150 Firework Finale150 Firework Finale

The Forest Crystals

January 04, 2015  •  Leave a Comment

  Finally being able to take advantage of some "off" time together as a family, my husband, daughters, and I went for a walk in our new neighbourhood to explore our surroundings. We found a trail a bit off the beaten path, and after following it for some time, it took a turn into those kind of woods that have their own quiet dark and damp chill, with close trees, moss-covered logs, and old growth... the kind of forest I absolutely love. This one, however, also revealed an unexpected and almost magical phenomenon: the forest floor was covered in what appeared to be bunches of crystals!

  Disappointingly, it was almost dark at the time my husband first spotted them, so I only managed a few quick shots with my macro lens before we had to get out of the very-likely-coyote-inhabited forest before full night. We really didn't know what they were - ice, or fungi? They were not cold to the touch at all, but did bust apart like tinkling glass underfoot.

  Close-ups with my macro lens revealed them to be almost fibrous, like a sort of cilia. They had come out of the ground and still had bits of dirt and leaves clinging to them. 

Forest Crystal - Blue ShardForest Crystal - Blue Shard
  Some of the projections from the ground ended quite sharply, like points of a needle!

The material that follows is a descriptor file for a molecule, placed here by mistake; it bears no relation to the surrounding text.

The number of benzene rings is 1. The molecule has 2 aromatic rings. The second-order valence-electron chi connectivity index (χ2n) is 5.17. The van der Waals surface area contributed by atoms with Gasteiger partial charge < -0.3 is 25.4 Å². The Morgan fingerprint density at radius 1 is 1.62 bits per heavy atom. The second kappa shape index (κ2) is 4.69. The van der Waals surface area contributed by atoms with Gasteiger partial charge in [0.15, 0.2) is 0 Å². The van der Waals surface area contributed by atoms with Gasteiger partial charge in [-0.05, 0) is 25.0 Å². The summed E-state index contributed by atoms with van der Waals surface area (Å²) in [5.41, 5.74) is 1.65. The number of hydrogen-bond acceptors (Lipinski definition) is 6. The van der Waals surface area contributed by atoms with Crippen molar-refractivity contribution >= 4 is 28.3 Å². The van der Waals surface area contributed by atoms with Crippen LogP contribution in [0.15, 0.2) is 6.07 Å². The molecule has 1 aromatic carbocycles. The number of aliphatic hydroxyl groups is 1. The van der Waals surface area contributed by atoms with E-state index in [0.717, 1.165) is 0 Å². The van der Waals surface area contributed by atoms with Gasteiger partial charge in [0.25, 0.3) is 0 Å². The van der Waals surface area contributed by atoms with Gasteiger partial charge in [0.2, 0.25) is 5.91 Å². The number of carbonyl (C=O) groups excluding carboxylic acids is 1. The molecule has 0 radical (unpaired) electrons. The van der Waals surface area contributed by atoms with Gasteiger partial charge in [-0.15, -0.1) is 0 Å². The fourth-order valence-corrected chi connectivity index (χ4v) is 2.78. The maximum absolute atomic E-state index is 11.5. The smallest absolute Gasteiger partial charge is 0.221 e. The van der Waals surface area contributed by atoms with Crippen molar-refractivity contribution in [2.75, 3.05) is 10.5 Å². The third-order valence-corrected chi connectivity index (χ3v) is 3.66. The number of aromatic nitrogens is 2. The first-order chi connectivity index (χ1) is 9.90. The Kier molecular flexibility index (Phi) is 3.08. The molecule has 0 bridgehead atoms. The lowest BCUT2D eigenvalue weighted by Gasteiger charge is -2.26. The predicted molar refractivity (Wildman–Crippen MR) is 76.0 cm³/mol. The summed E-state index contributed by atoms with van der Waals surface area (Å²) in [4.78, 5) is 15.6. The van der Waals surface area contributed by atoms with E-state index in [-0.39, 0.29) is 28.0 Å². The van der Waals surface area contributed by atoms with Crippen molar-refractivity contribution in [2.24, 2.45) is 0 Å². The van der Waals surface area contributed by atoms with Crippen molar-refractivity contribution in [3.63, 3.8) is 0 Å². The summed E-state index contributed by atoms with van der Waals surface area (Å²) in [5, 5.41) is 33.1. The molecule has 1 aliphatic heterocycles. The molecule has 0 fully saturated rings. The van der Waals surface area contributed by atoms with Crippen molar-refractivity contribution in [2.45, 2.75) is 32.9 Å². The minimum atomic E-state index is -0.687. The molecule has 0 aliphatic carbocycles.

After conversing with my dad (who is a great person to ask about these kinds of things), we now think we found a kind of frost flower known as "needle ice". Frost flowers are caused by interactions between warm or cold moisture (from a stream, or wet forest floor, say) and warm or cold air.
  A few days after initially finding the crystals, it finally snowed, and my husband and I returned to the area to see what we could see. We had to dig for our treasure, but when we found the same patches we'd examined before, the 'crystal shards' had grown quite a bit larger, only getting dirty and opaque in the process. They weren't as "magical" anymore. We were able to pull up large chunks and confirmed that it was indeed a sort of ice.

  Small, thin "cords" of ice had banded together to make large columns now... still very interesting to behold! 

  It was exciting to find something unique from incredible Mother Nature! If you ever find yourself in a damp cedar forest, and you keep hearing glass crunching underfoot, lift up the leaves; maybe it's "needle ice"! 
  Keep exploring...



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